For me there was only one thing wrong with “Stottville” and that was the “dogs.” They haunted me all day, but I was quite safe indoors, except on Sundays when Uncle Frank would open the window and call the dogs in for ice cream and cake. They would leap through the window. I used to squeeze my chair in tight to get protection from the “beasts.” On Sundays when Grandma would drive to church with “Mary Jane” hitched to the “Phaeton” and “Bill Hill” sitting on the little seat behind, if there was room we would sit on the floor, and I used to get such a thrill seeing Grandma drive. I expect that arrangement was made to give “William” and the horses a day’s rest.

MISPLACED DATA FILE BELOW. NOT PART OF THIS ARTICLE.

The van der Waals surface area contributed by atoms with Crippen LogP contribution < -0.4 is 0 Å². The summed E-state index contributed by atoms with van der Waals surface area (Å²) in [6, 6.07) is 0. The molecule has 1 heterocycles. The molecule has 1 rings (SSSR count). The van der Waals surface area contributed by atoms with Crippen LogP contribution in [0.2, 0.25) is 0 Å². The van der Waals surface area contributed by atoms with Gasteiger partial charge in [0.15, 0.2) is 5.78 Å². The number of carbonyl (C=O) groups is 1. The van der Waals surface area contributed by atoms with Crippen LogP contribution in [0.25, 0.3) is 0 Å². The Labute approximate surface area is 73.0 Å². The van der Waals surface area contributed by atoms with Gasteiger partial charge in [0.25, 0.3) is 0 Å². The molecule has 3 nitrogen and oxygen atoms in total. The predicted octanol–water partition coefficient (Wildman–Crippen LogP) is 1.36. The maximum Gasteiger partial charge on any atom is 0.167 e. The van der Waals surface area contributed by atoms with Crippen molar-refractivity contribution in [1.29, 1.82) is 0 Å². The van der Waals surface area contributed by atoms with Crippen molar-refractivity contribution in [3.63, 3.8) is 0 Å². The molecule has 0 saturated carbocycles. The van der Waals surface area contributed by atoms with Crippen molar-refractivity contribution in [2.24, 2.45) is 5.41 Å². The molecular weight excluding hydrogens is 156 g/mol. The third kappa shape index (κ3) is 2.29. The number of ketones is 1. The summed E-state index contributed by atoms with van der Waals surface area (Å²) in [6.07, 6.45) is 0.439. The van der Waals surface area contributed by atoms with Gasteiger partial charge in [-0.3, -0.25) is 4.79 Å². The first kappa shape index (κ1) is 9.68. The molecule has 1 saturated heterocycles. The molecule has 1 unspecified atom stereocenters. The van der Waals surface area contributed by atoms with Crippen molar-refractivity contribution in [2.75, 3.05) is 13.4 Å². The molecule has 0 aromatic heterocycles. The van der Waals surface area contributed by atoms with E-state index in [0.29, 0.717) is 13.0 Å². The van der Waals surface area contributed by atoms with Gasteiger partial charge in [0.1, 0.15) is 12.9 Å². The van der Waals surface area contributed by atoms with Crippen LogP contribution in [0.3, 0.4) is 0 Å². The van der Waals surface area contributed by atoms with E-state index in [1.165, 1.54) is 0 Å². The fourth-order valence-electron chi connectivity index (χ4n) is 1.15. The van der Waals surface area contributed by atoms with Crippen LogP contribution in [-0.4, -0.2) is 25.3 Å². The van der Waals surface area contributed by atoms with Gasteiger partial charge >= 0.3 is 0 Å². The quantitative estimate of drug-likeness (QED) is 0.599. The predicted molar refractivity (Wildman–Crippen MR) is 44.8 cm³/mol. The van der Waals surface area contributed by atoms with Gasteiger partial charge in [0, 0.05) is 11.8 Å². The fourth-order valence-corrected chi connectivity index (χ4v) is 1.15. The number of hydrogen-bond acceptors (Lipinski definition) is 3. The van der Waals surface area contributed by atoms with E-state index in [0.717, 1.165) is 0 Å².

Some one like Lee or Helen who have been in Stottville more than any of us, of our generation, should write a record of some of the larks for future generations to read.

                                                                                    Leila Whitney Hartshorne


13. William Minot Whitney III (1888-1983)

My first impression of Stottville was a large white house, with quite a sizeable covered porch right in front of the door and standing at the rail, like an old sea captain, was a stocky, red faced man in a black suit, with a very high white linen stand-up, polk collar, with plenty of room for his Adam’s apple. This man possessed a loud and fearsome voice and was very much occupied in calling two tremendous St. Bernard dogs, Bemmy and Queenie. I was pushed forward and told to go over to this stranger and say, “How do you do, Grandpa.” I must have been quite small, because I was born in June 1888, and this must have been in the early nineties.